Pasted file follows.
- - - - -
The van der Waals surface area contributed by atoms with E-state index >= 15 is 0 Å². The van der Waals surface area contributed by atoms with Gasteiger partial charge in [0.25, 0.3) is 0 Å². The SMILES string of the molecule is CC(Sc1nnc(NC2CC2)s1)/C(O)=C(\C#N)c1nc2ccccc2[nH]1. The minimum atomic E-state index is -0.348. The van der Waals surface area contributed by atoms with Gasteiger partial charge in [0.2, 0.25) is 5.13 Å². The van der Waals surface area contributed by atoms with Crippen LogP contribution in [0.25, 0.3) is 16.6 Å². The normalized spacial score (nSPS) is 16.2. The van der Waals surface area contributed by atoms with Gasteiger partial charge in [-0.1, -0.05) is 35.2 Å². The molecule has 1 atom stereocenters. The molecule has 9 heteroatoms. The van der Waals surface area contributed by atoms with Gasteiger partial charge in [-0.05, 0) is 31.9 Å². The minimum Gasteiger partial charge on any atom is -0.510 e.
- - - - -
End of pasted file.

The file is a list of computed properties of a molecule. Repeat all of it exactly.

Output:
The van der Waals surface area contributed by atoms with E-state index >= 15 is 0 Å². The van der Waals surface area contributed by atoms with Gasteiger partial charge in [0.25, 0.3) is 0 Å². The SMILES string of the molecule is CC(Sc1nnc(NC2CC2)s1)/C(O)=C(\C#N)c1nc2ccccc2[nH]1. The minimum atomic E-state index is -0.348. The van der Waals surface area contributed by atoms with Gasteiger partial charge in [0.2, 0.25) is 5.13 Å². The van der Waals surface area contributed by atoms with Crippen LogP contribution in [0.25, 0.3) is 16.6 Å². The normalized spacial score (nSPS) is 16.2. The van der Waals surface area contributed by atoms with Gasteiger partial charge in [-0.1, -0.05) is 35.2 Å². The molecule has 1 atom stereocenters. The molecule has 9 heteroatoms. The van der Waals surface area contributed by atoms with Gasteiger partial charge in [-0.05, 0) is 31.9 Å². The minimum Gasteiger partial charge on any atom is -0.510 e.